I would venture to suggest that in Fernando's case it is a combination of his interest in all forms of the sport and his desire to prove that he's more than just the one-trick pony role forced on him by recent F1. Oval racing is an art in itself - certainly much more than the 'turning left a few hundred times' cliché - and very few drivers in recent years have been able to succeed consistently on all three sorts of circuits which comprise the current IndyCar series. There are oval specialists and road/street racing specialists, but the combination of all three is hard to achieve. Oddly enough, some of the best in recent years - Franchitti, Dixon, Castroneves, Power, Kanaan and Montoya for example - came from road racing backgrounds and have conquered oval racing. And as was obvious today - and at Indy last year - Fernando loves the less regimented and less hidebound atmosphere outside F1. When he's achieved everything he wants on the tracks I wouldn't put it past him to give the Dakar and/or the Monte a go ...

Told ya ...  ;)

 

https://www.autospor...paration-effort



#69 E1pix

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Posted 21 August 2019 - 20:30

Le Mans is awesome, a real, proper motor race, that I understand but I'm totally mystified why a Formula One world champion would be the slightest bit interested in risking their safety in an oval race. They don't need the money and I just don't see what they can gain from turning left a few hundred times in an event that is much more a dangerous, cheap show than a car race.  :well:

I lost a dear friend and mentor in getting a "simple left turn" wrong, just once -- so your comment is not only ignorant, but honestly really pisses me off.

There is nothing easy about deciding exactly when and how to turn in at 230+ mph. Try it and see.

#70 john aston

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Posted 22 August 2019 - 07:03

Clay Reggazoni might have said 'it's a-easy - left -a , left-a , left' but Dan  Gurney said it was far from easy' when you are racing against the best drivers in the world at turning left.'

 

It's a typical Eurocentric comment which shows more uninformed and snide elitism than insight. I've seen some oval stuff in the USA and the fact that average speeds were higher than the top speed in some Grands Prix   and  that some drivers I thought were good in F1 and elsewhere were nowhere still resonates.

 

Makes you wonder why Lotus bothered all those years ago at Indy ... 



#71 Collombin

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Posted 22 August 2019 - 11:42

Clay Reggazoni might have said 'it's a-easy - left -a , left-a , left'


I don't think Clay found turn 3 all that easy.

#72 BiggestBuddyLazierFan

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Posted 24 August 2019 - 21:09

Hmm - WDC?

"World Drivers' Championship".

How does one drive a world?

And the really important factor is that it is a World Championship. Being a Drivers' Championship is surely secondary to that global status?

So shouldn't it really be expressed as Drivers' World Championship - DWC?

Grumpy Old Git.

DCN


Alonso drivers the World. He drove it to the beleif that tripple crown actually exist.

And that he will be crowned one day (last sunday in May) with this crown that would be put on his head, by Non other than Tony George!

#73 B Squared

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Posted 24 August 2019 - 23:53

Makes you wonder why Lotus bothered all those years ago at Indy ...

No wondering at all, Colin Chapman loved the money that was available from Indy success.

#74 D28

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Posted 25 August 2019 - 00:58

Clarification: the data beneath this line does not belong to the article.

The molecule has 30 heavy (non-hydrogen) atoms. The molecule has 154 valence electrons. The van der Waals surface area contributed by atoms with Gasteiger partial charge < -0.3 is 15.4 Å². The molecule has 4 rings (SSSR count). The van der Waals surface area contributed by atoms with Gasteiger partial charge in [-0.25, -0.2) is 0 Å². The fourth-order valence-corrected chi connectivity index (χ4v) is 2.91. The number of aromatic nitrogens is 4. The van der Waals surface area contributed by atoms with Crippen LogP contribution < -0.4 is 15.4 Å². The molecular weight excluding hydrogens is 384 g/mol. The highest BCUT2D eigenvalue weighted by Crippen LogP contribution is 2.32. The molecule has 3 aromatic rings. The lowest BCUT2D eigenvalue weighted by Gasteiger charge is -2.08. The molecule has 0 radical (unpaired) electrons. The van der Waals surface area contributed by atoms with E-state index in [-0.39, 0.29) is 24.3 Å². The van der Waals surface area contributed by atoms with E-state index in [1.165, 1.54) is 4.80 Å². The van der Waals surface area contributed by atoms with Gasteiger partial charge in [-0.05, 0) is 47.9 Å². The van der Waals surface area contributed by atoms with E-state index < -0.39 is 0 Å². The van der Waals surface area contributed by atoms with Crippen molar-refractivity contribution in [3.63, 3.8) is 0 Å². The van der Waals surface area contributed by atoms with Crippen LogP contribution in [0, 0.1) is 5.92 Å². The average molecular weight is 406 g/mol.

No wondering at all, Colin Chapman loved the money that was available from Indy success.

Also Enzo Ferrari who longed for success in this world famous race. He sent a team there in 1952 with Ascari. And as late as 1986 went to the trouble of having a car designed and  tested though never  raced.


Edited by D28, 25 August 2019 - 03:51.


#75 Michael Ferner

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Posted 25 August 2019 - 07:56

I can fully understand the "elitist" sneering at oval racing - having grown up in Europe, on a diet of circuit racing designed to imitate real road racing, my love for the sport generated from the respect for the driver's ability to negotiate all kinds of different corners, left and right, fast and slow, uphill and down the slope, often in quick succession; then, when I got older, I learned to appreciate the finer points of the art of driving, the gear changing, the braking, setting up of suspensions, car development in general. Much of that is missing in oval racing, which makes it look deceptively "easy". I don't really remember how I got over that when I began to develop an interest in the Indy 500, but I do vividly remember my shock when, delving into the history of the sport "over there", I discovered that much of the racing prior to the seventies was done on DIRT ovals! Now, THAT I found very difficult to stomach, evoking pictures of carts drawn by donkeys on medieval country roads!! Eventually, I got to SEE powerful cars racing on a dirt track, and that's all she wrote - I was forever smitten.

 

When things LOOK easy, it is often doubly difficult to do well, because tiny nuances make all the difference between top and flop. I don't remember whether it was Alberto Ascari or Jimmy Clark who said something along the lines of: "I am the World Champion, I ought to do well at EVERY circuit in the world, and that includes Indianapolis". Setting up a car for an oval is fiendishly difficult, and traffic is another problem that Europeans never experience in this intensity. I used to laugh at the discussions that took place some time in the eighties, when it was announced that the Monaco GP should start more than twenty cars - they habitually run more than two dozen cars on a ONE-MILE track in the US! For a real (or, better perhaps, "unreal") experience of a "busy oval", try short track racing, like the Little 500 on Anderson Speedway in Indiana: 33 Sprint cars (power to weight ratio comparable to F 1) racing for several hours on a QUARTER-MILE track - yep, folks, that's about the perimeter of a football field. Look it up on YT, it's fun to watch :smoking:


Edited by Michael Ferner, 25 August 2019 - 08:20.